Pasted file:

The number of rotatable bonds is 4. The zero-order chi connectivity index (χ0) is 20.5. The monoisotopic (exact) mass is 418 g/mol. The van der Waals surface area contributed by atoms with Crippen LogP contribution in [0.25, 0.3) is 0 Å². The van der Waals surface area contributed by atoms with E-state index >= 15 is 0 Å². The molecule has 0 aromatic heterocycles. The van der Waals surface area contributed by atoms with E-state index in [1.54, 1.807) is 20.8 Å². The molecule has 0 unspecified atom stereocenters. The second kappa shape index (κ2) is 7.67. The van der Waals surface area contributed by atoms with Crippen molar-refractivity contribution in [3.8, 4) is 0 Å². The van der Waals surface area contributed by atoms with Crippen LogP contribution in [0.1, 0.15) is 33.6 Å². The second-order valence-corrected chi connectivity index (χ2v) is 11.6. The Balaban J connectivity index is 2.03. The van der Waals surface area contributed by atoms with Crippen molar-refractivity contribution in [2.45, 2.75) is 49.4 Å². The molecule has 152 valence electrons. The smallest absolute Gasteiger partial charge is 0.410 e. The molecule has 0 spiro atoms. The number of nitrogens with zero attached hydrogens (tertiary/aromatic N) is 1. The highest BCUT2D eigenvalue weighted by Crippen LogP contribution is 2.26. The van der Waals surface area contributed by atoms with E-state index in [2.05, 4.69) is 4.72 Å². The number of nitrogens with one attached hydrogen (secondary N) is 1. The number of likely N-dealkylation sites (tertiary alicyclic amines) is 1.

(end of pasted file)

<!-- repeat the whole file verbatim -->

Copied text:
The number of rotatable bonds is 4. The zero-order chi connectivity index (χ0) is 20.5. The monoisotopic (exact) mass is 418 g/mol. The van der Waals surface area contributed by atoms with Crippen LogP contribution in [0.25, 0.3) is 0 Å². The van der Waals surface area contributed by atoms with E-state index >= 15 is 0 Å². The molecule has 0 aromatic heterocycles. The van der Waals surface area contributed by atoms with E-state index in [1.54, 1.807) is 20.8 Å². The molecule has 0 unspecified atom stereocenters. The second kappa shape index (κ2) is 7.67. The van der Waals surface area contributed by atoms with Crippen molar-refractivity contribution in [3.8, 4) is 0 Å². The van der Waals surface area contributed by atoms with Crippen LogP contribution in [0.1, 0.15) is 33.6 Å². The second-order valence-corrected chi connectivity index (χ2v) is 11.6. The Balaban J connectivity index is 2.03. The van der Waals surface area contributed by atoms with Crippen molar-refractivity contribution in [2.45, 2.75) is 49.4 Å². The molecule has 152 valence electrons. The smallest absolute Gasteiger partial charge is 0.410 e. The molecule has 0 spiro atoms. The number of nitrogens with zero attached hydrogens (tertiary/aromatic N) is 1. The highest BCUT2D eigenvalue weighted by Crippen LogP contribution is 2.26. The van der Waals surface area contributed by atoms with E-state index in [2.05, 4.69) is 4.72 Å². The number of nitrogens with one attached hydrogen (secondary N) is 1. The number of likely N-dealkylation sites (tertiary alicyclic amines) is 1.